6/7/2012: From InsideHigherEd:
… The group has asked the dean and other top officials at the university’s school of medicine to write letters of apology to the professor, admit to errors of judgment, stop proposed disciplinary actions against him and take steps to prevent future violations of academic freedom. This week, representatives of the university’s Academic Senate are expected to vote on similar resolutions against the administrators.
The investigation came about after Wilkes filed a written complaint to the committee in late 2010, alleging that there had been a “blatant breach of my academic freedom.” The fracas started after Wilkes, an expert on prostate cancer, co-wrote the op-ed (along with a University of Southern California professor) questioning the efficacy of the prostate-specific antigen screening test, often referred to as the PSA, only days after some faculty members at the school were part of an event that promoted the test, according to documents. The other groups associated with the event were the American Urological Association Foundation and the National Football League.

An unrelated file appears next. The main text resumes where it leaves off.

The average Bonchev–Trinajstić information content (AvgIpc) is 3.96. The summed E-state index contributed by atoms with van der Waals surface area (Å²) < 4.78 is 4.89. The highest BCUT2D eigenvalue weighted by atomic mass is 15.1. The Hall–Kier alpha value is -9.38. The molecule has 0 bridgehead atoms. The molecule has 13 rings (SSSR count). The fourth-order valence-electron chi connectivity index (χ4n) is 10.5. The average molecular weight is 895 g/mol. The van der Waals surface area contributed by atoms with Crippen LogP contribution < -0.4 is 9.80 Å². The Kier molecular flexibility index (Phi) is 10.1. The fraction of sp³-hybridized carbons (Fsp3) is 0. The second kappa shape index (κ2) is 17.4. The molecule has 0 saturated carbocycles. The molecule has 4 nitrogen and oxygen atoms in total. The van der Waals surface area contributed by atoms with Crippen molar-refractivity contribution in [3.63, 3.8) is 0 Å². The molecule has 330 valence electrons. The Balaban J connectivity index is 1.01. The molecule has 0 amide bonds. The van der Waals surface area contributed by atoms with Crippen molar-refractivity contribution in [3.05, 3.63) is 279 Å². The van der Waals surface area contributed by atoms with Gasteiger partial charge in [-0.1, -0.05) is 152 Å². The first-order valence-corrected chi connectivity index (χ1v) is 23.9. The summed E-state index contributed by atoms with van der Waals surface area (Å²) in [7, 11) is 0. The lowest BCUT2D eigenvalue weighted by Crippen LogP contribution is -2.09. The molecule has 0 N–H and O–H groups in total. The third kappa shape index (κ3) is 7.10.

And you thought Johnson Hall had some control issues.